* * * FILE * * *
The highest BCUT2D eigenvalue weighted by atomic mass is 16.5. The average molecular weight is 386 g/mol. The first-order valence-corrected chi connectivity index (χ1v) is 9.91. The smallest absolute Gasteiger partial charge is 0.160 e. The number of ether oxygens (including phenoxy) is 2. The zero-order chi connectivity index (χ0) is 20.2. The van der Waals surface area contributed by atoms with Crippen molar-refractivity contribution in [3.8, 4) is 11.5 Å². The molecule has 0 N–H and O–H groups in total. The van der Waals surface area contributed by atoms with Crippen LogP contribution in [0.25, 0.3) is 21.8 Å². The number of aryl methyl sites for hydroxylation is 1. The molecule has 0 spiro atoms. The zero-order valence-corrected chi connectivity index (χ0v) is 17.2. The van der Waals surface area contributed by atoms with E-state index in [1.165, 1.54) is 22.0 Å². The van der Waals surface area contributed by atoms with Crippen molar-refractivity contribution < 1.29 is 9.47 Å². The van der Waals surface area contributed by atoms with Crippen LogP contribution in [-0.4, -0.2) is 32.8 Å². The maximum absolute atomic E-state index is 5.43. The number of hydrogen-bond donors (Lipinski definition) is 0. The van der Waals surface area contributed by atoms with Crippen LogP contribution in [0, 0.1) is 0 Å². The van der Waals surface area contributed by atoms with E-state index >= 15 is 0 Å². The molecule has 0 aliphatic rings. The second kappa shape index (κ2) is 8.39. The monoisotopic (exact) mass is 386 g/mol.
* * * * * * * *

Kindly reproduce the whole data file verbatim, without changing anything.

The highest BCUT2D eigenvalue weighted by atomic mass is 16.5. The average molecular weight is 386 g/mol. The first-order valence-corrected chi connectivity index (χ1v) is 9.91. The smallest absolute Gasteiger partial charge is 0.160 e. The number of ether oxygens (including phenoxy) is 2. The zero-order chi connectivity index (χ0) is 20.2. The van der Waals surface area contributed by atoms with Crippen molar-refractivity contribution in [3.8, 4) is 11.5 Å². The molecule has 0 N–H and O–H groups in total. The van der Waals surface area contributed by atoms with Crippen LogP contribution in [0.25, 0.3) is 21.8 Å². The number of aryl methyl sites for hydroxylation is 1. The molecule has 0 spiro atoms. The zero-order valence-corrected chi connectivity index (χ0v) is 17.2. The van der Waals surface area contributed by atoms with E-state index in [1.165, 1.54) is 22.0 Å². The van der Waals surface area contributed by atoms with Crippen molar-refractivity contribution < 1.29 is 9.47 Å². The van der Waals surface area contributed by atoms with Crippen LogP contribution in [-0.4, -0.2) is 32.8 Å². The maximum absolute atomic E-state index is 5.43. The number of hydrogen-bond donors (Lipinski definition) is 0. The van der Waals surface area contributed by atoms with Crippen LogP contribution in [0, 0.1) is 0 Å². The van der Waals surface area contributed by atoms with E-state index >= 15 is 0 Å². The molecule has 0 aliphatic rings. The second kappa shape index (κ2) is 8.39. The monoisotopic (exact) mass is 386 g/mol.